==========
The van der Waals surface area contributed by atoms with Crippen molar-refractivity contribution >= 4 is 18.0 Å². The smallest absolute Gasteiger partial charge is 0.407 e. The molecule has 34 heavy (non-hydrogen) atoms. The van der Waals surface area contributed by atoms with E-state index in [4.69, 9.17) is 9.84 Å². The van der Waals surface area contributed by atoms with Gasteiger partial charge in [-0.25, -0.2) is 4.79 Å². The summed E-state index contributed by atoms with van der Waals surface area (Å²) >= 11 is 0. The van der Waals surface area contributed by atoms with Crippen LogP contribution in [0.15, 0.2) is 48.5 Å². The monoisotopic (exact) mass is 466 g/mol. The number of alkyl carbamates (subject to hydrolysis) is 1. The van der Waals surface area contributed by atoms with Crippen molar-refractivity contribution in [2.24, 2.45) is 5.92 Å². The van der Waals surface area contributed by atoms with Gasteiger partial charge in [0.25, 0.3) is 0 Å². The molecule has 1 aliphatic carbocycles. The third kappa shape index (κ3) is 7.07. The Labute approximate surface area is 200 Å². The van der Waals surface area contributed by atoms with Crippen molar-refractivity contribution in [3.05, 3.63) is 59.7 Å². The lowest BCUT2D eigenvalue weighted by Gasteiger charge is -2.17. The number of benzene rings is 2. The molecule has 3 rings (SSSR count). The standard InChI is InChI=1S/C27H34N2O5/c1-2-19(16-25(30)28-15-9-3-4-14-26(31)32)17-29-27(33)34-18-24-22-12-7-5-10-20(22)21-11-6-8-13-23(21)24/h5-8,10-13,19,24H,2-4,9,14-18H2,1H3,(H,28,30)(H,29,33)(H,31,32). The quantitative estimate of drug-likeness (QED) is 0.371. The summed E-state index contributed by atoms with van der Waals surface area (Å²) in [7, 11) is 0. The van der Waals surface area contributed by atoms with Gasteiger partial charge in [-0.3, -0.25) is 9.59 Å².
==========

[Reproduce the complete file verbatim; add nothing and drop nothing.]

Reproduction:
The van der Waals surface area contributed by atoms with Crippen molar-refractivity contribution >= 4 is 18.0 Å². The smallest absolute Gasteiger partial charge is 0.407 e. The molecule has 34 heavy (non-hydrogen) atoms. The van der Waals surface area contributed by atoms with E-state index in [4.69, 9.17) is 9.84 Å². The van der Waals surface area contributed by atoms with Gasteiger partial charge in [-0.25, -0.2) is 4.79 Å². The summed E-state index contributed by atoms with van der Waals surface area (Å²) >= 11 is 0. The van der Waals surface area contributed by atoms with Crippen LogP contribution in [0.15, 0.2) is 48.5 Å². The monoisotopic (exact) mass is 466 g/mol. The number of alkyl carbamates (subject to hydrolysis) is 1. The van der Waals surface area contributed by atoms with Crippen molar-refractivity contribution in [2.24, 2.45) is 5.92 Å². The van der Waals surface area contributed by atoms with Gasteiger partial charge in [0.25, 0.3) is 0 Å². The molecule has 1 aliphatic carbocycles. The third kappa shape index (κ3) is 7.07. The Labute approximate surface area is 200 Å². The van der Waals surface area contributed by atoms with Crippen molar-refractivity contribution in [3.05, 3.63) is 59.7 Å². The lowest BCUT2D eigenvalue weighted by Gasteiger charge is -2.17. The number of benzene rings is 2. The molecule has 3 rings (SSSR count). The standard InChI is InChI=1S/C27H34N2O5/c1-2-19(16-25(30)28-15-9-3-4-14-26(31)32)17-29-27(33)34-18-24-22-12-7-5-10-20(22)21-11-6-8-13-23(21)24/h5-8,10-13,19,24H,2-4,9,14-18H2,1H3,(H,28,30)(H,29,33)(H,31,32). The quantitative estimate of drug-likeness (QED) is 0.371. The summed E-state index contributed by atoms with van der Waals surface area (Å²) in [7, 11) is 0. The van der Waals surface area contributed by atoms with Gasteiger partial charge in [-0.3, -0.25) is 9.59 Å².